Casque & Gauntlet

August 23, 2009


His senior year at Dartmouth, Charles Starrett became a member of the secret society, Casque & Gauntlet.

The order was founded in 1887, inspired by Alfred Lord Tennyson’s Idylls of the King and Sir Thomas Malory’s Mort D’arthur.  It is modeled on the knights of the round table, and members take the names of specific knights from the Arthurian legend.  The president is called “King Arthur” for the length of his reign, and the vice president is “Merlin,” and so forth.

One has to wonder about Charles’ pledge name.  Was he the romantic and conflicted Lancelot?  Or the chaste Galahad?  The hothead Lucan?

Regardless, the Knights’ code of chivalry, as described by Malory, could be that of the Durango Kid himself.

  • To never do outrage nor murder
  • Always to flee treason
  • To by no means be cruel but to give mercy unto him who asks for mercy
  • To always do ladies, gentlewomen and widows succor
  • To never force ladies, gentlewomen or widows
  • Not to take up battles in wrongful quarrels for love or worldly goods

I have been in contact with the helpful people in the Dartmouth College Alumni department. I have enjoyed the assistance of Mike Backman and especially Barb Krieger, Archives Supervisor of Raunr Library.

I have learned a great deal about Charles early life, and that information will help guide my research here.

Here are some interesting facts about Charles’ life in the years leading up to Hollywood.

Before Dartmouth, he attended Mitchell Military School (from 1913-1915) and then the Worcester Academy (from 1915-1922). At Worcester, he was on the swimming, track and football teams.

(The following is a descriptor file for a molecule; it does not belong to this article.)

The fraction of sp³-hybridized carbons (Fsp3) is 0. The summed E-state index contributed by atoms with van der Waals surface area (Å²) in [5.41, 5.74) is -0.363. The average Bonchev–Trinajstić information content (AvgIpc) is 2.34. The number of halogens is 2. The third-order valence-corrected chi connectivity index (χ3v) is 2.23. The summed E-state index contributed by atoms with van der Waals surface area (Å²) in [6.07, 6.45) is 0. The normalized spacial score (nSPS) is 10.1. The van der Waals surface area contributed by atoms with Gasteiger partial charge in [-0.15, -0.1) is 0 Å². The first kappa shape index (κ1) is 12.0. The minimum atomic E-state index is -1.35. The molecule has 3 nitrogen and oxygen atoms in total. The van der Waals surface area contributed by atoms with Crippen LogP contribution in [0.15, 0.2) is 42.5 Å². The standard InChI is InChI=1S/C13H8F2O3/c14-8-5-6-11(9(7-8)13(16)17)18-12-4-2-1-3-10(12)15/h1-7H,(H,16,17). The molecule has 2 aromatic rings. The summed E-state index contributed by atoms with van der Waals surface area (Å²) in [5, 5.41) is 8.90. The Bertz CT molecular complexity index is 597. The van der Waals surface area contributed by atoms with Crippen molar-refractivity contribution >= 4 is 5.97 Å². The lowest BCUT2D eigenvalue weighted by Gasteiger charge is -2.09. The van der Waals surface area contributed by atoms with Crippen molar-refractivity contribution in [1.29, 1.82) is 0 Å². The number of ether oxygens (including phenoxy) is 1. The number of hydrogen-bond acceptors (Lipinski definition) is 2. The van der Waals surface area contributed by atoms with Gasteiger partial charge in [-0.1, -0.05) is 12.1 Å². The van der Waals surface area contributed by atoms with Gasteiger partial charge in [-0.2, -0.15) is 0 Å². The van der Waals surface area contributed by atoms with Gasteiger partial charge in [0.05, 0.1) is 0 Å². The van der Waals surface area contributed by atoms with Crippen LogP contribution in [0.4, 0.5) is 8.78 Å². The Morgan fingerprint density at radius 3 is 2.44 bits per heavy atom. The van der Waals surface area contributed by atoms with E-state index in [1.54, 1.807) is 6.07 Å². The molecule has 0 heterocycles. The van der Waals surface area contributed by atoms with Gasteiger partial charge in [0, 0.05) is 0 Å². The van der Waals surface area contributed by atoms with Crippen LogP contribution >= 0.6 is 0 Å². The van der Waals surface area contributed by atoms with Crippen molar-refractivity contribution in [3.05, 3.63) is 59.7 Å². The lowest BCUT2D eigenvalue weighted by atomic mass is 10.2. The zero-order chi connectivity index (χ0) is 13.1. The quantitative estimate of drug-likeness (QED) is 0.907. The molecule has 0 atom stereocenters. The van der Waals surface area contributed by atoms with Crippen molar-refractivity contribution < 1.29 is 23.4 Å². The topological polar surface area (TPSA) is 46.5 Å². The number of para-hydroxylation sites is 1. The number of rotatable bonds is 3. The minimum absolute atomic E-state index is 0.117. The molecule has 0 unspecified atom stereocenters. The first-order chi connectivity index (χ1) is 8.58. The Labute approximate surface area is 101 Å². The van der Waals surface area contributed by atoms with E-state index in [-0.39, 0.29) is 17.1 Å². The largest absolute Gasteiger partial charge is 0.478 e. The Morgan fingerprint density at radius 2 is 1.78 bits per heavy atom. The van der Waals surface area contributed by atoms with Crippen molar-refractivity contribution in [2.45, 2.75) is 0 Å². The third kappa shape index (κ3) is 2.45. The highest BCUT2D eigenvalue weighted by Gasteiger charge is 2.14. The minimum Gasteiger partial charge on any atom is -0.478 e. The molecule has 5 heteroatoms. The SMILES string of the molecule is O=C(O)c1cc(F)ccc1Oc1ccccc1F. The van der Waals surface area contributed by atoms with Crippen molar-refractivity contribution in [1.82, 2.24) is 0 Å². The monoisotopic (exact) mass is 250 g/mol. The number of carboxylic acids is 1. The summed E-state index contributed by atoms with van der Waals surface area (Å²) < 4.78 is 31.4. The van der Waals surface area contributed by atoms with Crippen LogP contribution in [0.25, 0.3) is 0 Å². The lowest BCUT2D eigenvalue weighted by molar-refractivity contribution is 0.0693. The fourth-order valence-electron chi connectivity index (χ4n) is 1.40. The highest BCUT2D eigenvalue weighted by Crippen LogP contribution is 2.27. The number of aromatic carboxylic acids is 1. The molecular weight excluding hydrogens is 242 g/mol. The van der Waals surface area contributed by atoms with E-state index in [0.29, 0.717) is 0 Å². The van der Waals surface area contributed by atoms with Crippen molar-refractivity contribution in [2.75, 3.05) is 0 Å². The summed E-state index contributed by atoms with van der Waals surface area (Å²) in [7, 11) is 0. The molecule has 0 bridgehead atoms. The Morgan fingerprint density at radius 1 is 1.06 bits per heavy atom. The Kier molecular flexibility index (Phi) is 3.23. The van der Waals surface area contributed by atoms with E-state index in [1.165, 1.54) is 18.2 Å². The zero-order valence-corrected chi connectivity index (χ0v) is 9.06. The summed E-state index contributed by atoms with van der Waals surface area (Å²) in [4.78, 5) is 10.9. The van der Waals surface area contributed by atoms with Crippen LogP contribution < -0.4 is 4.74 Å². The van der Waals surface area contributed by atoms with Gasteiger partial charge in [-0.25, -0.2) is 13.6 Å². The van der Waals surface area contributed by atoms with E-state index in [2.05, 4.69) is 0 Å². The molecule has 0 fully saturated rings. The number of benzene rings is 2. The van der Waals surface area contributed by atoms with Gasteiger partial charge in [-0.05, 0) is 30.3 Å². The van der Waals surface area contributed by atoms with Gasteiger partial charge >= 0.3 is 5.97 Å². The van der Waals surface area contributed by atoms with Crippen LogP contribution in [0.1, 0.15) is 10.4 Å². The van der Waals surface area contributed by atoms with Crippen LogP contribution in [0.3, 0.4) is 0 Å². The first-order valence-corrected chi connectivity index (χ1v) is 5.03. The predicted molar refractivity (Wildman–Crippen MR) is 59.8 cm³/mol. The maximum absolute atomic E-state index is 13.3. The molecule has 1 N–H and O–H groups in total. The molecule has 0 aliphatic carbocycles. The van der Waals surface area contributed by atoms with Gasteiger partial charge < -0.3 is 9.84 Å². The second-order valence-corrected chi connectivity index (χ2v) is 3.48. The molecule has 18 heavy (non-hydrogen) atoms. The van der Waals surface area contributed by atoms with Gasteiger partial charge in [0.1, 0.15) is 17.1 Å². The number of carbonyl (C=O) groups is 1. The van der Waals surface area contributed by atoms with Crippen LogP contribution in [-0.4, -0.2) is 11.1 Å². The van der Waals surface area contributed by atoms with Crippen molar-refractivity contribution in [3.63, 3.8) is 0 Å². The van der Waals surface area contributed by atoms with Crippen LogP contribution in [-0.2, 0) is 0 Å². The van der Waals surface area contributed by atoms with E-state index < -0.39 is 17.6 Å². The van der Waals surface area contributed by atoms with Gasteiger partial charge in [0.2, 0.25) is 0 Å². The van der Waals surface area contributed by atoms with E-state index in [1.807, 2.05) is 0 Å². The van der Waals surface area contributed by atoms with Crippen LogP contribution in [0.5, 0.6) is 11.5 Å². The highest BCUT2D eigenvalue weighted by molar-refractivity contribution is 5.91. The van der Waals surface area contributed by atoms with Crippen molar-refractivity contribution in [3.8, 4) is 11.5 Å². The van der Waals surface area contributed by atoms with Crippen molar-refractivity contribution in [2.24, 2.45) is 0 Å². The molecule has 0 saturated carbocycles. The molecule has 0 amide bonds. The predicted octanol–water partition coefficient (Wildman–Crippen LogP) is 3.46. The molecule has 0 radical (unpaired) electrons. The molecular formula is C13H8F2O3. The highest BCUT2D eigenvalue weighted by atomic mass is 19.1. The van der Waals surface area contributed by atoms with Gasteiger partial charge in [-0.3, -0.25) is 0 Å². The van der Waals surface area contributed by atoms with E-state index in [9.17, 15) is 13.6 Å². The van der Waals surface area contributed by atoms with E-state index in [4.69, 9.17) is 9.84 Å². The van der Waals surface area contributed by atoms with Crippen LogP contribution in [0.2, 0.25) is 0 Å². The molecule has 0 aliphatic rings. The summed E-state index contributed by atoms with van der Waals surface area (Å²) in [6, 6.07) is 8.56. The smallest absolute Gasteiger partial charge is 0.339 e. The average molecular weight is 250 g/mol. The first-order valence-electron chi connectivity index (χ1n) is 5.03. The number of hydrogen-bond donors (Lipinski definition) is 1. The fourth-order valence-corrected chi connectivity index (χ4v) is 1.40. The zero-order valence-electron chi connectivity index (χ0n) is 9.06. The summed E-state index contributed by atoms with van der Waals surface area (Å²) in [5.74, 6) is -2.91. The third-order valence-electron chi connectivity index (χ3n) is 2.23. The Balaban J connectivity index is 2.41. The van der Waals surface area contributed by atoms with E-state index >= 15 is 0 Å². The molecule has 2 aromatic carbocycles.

He was also a member of the dramatic club. In his senior year at Worcester, he was president of the Drama Club. There goes that bit of studio created mythology — the old story that he had no interest in acting until he participated as an extra in a silent film “The Quarterback” shot at Dartmouth.

He entered Dartmouth in 1922. He was on the freshman track team and the freshman football team. As an upper classman, he played varsity football and was on the swim team.

His fraternity was Psi Upsilon. He was a member of a number of secret societies: he was a member of Green Key, a sophomore society, and of Casque & Gauntlet, a senior society.

On Dartmouth’s football team he played fullback. According to the 1926
yearbook, he weighed 180 pounds and was 6 foot 1 1/2 inches tall; “Charlie will always be remembered by us as the man who intercepted a forward pass in the Cornell game last fall, and ran for a touchdown. For three years he had been trying to make the grade, then he got his chance, seized it, and you know the rest.”

The 1925 football team was undefeated, shutting out 5 of the 8 opponents it
faced, and racking up 341 points against 29!

Charles major at Dartmouth? Philosophy!

He also attended summer school classes at the University of Wisconsin in 1924 and at Cornell in the summer of 1925.

He graduated in 1926.

I have a number of wonderful quotes from his Class Notes, which I will add in future posts.